As the first day of school comes and goes, year after year the question arises, how long have we been going through this cycle? Although education has arguably always been a facet of our society, it has not always looked like how it does now in the 21st century. Airdrie is no exception to this idea; the first school in the Airdrie area was over a century ago in 1904. However, there were previous educational institutions like Christian education and homeschooling options, but they were far and few between.
With only one room and one teacher, students were expected to help one another learn. The schoolhouse itself was quite small, the sizes of the desks (pictured below) as well as photos of the schools are evidence of this. Located at Nose Creek Valley Museum is a section of the floorboard as well as the blackboard from the Beddington school in the Rockyview area. The schoolhouse was also a prominent gathering place (check out the NCVM Gathering Places exhibit on display until the new year 2023) used for town events/meetings, holiday functions, or even baby/bridal showers.
The teachers would get their education from a place called a ‘Normal School’ the first one in Calgary in 1905, and others in Edmonton after that. Once educated, teachers would work in these small schoolhouses, usually living on a teacherage (a small place near the school) or with a nearby family. The dress code for the teachers was strictly a skirt or dress for the female teachers (until the 1960s when pantsuits were allowed) and suits and slacks for the male teachers.
Students during the early 1900s did not have the luxury of a school bus or an easy car ride to school, nearly all children rode their family horses to school while others walked, or hitched a ride with their parents in a wagon.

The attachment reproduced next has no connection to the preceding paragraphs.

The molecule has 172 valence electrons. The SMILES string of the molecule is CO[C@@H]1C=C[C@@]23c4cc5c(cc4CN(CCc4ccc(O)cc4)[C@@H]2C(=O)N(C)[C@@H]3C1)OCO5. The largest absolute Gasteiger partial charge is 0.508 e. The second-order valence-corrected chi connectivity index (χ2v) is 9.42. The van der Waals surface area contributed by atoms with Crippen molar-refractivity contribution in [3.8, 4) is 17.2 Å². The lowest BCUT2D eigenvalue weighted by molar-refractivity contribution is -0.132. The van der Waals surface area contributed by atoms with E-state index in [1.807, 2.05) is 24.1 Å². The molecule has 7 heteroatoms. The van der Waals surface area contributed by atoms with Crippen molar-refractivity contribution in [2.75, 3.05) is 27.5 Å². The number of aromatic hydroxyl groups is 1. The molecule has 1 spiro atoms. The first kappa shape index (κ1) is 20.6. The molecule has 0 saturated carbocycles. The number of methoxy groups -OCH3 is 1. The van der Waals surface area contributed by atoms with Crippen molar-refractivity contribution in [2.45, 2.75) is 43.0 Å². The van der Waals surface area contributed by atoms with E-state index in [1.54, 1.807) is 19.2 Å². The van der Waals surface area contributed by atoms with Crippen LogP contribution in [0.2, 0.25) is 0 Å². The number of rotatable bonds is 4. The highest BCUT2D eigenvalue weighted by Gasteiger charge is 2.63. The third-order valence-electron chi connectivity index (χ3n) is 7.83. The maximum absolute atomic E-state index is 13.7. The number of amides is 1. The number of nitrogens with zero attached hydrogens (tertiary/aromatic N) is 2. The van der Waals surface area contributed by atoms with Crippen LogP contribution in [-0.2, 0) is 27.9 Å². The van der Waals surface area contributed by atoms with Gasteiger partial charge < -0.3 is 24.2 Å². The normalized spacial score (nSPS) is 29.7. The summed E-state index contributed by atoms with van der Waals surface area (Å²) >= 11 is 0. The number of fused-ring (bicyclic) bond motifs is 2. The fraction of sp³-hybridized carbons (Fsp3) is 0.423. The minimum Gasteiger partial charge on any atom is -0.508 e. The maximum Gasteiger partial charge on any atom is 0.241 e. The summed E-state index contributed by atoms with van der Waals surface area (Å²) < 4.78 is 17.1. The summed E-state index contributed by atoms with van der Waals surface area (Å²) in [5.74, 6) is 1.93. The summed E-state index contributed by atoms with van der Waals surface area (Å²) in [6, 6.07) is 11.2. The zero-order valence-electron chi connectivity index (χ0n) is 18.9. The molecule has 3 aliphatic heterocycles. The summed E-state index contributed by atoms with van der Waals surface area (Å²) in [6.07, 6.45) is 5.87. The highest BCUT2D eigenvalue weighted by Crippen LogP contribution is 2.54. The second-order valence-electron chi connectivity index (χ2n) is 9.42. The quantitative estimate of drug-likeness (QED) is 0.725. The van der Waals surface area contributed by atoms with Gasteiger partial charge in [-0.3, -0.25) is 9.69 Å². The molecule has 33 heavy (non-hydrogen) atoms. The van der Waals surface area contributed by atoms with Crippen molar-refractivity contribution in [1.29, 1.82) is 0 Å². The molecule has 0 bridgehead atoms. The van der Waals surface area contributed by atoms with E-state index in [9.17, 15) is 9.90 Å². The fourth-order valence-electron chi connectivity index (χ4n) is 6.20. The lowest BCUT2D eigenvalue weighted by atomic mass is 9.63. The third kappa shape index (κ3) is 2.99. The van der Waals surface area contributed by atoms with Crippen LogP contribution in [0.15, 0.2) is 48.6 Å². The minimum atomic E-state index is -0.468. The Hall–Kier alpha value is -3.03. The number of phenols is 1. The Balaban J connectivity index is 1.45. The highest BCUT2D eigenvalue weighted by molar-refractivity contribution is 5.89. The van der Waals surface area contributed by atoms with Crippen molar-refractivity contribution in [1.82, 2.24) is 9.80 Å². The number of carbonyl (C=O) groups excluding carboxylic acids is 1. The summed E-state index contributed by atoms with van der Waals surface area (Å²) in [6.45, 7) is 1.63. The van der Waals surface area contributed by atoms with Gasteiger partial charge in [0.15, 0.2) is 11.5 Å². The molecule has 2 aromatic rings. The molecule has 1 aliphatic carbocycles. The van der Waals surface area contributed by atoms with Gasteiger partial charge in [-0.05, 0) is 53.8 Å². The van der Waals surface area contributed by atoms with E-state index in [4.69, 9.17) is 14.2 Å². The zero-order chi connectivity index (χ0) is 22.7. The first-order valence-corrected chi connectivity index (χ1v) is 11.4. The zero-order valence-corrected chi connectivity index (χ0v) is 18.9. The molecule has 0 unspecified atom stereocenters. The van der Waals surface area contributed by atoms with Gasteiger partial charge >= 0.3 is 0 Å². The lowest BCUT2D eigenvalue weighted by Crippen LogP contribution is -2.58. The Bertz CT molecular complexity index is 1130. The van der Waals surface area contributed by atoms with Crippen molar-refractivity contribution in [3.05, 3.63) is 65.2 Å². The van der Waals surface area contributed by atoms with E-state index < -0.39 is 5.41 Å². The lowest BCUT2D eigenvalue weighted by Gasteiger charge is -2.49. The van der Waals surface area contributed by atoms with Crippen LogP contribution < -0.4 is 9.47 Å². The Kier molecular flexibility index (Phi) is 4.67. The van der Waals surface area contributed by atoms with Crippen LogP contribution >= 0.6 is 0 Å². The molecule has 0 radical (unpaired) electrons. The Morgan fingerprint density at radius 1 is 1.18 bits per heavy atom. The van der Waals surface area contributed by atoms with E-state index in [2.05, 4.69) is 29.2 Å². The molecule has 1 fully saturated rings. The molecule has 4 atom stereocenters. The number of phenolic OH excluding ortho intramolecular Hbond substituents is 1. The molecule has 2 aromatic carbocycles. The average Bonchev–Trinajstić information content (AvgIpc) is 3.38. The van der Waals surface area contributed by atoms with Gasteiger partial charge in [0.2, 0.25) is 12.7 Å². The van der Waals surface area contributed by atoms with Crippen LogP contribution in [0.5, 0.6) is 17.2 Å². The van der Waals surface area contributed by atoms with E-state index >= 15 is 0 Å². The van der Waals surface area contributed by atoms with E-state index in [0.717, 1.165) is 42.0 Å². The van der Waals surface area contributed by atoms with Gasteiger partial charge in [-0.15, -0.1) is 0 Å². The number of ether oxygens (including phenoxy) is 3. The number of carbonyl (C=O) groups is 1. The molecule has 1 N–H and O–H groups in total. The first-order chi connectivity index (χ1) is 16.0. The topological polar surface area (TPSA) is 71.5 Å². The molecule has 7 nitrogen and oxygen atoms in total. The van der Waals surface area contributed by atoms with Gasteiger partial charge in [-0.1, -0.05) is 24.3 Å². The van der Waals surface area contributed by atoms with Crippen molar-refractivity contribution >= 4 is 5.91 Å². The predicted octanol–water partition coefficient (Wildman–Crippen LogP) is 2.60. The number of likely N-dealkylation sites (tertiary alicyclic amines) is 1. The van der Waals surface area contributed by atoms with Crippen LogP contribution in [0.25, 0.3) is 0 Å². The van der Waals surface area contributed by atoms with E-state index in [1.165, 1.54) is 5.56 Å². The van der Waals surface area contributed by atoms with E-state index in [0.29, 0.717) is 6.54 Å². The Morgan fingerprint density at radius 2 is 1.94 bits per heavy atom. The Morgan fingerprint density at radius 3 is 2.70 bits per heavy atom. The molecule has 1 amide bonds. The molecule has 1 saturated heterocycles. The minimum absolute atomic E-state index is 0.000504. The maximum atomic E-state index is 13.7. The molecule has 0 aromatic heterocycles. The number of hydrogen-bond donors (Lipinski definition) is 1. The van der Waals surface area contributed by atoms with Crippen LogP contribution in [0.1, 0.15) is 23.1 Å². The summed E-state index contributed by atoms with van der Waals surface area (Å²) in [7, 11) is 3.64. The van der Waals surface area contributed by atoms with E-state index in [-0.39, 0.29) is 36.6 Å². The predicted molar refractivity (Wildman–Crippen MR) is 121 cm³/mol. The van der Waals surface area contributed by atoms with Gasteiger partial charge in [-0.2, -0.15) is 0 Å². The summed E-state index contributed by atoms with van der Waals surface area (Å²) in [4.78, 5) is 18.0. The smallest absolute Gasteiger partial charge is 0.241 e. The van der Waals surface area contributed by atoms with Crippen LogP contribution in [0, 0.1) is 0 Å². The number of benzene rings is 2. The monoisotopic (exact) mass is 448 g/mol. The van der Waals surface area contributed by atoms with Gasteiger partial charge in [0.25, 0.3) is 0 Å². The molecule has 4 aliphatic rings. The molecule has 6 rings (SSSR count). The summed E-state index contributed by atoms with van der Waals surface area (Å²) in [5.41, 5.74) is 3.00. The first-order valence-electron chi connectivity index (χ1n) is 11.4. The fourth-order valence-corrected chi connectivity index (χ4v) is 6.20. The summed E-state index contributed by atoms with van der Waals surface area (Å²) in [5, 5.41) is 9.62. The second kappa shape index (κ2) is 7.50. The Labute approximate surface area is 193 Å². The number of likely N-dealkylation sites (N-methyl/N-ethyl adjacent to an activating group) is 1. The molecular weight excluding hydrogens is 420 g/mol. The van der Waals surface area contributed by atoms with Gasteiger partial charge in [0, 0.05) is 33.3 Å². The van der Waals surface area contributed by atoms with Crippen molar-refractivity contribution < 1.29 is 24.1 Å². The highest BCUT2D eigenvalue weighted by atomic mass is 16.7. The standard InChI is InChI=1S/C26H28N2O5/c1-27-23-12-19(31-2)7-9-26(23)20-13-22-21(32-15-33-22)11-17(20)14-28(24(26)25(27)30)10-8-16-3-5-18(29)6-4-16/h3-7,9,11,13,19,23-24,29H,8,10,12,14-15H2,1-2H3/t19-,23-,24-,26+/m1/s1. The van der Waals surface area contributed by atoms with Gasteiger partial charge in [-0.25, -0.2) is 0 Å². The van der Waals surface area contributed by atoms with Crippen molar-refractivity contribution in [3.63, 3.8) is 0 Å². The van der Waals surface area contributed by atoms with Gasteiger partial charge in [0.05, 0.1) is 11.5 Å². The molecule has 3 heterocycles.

Boys and girls were treated differently during this era which was normal for the time. They played separately, were taught on separate sides of the schoolhouse, had separate roles and expectations, and were generally taught in different ways. The education for these kids may have been separate, but the punishments were nearly the same. Children would be spanked with the menacing and painful strap (pictured below), slapped on the hands with a ruler, chalk was thrown at them, sent to the corner, and the last measure would be to get sent home. Luckily these practices are incredibly out of date!
School supplies (all of which are pictured below) are another aspect of education that has changed drastically since the early 1900s. First, we have chalk and slate for individual work, simple enough to use albeit quite dusty. Next is the infamous feather and inkpot combo, by placing some ink in the small glass dipping pot, then dipping your sharpened feather into the ink, you could easily practice your cursive! However, the ink does not stay in the feather for long so there is constant dipping of the ink. Next comes the fountain pen, one could fill up the pen with ink and be set for some time while writing. Pencils were invented in the early 1900s, which are now commonplace in schools across the world and became a great alternative to the tedious nature of pens and ink. The geometry kit was also used to understand maps, measure distance, and solve math problems, exactly what they are used for today.
A normal school day started with the ringing of the schoolhouse bell at 9 am and ended at 4 pm with two 15-minute recess breaks and one 30-minute lunch. Their lunches varied depending on what their family had in supply. Usually, it would consist of a hard-boiled egg and a sandwich/pastry, but again it would depend on what the family had for food, either from their farm or from the town store. An example of lunch is pictured below; the students would carry their lunches in any sort of container that the family had.
It is fair to say that students in the early 1900s had a drastically different experience with starting school than many students of the 21st century do. These comparisons put our modern life into a healthy perspective to consider and be thankful for.
All photos and artifacts provided by donors at Nose Creek Valley Museum
Laurie Harvey, Executive Director/Curator NCVM
Notes provided by Doug Roll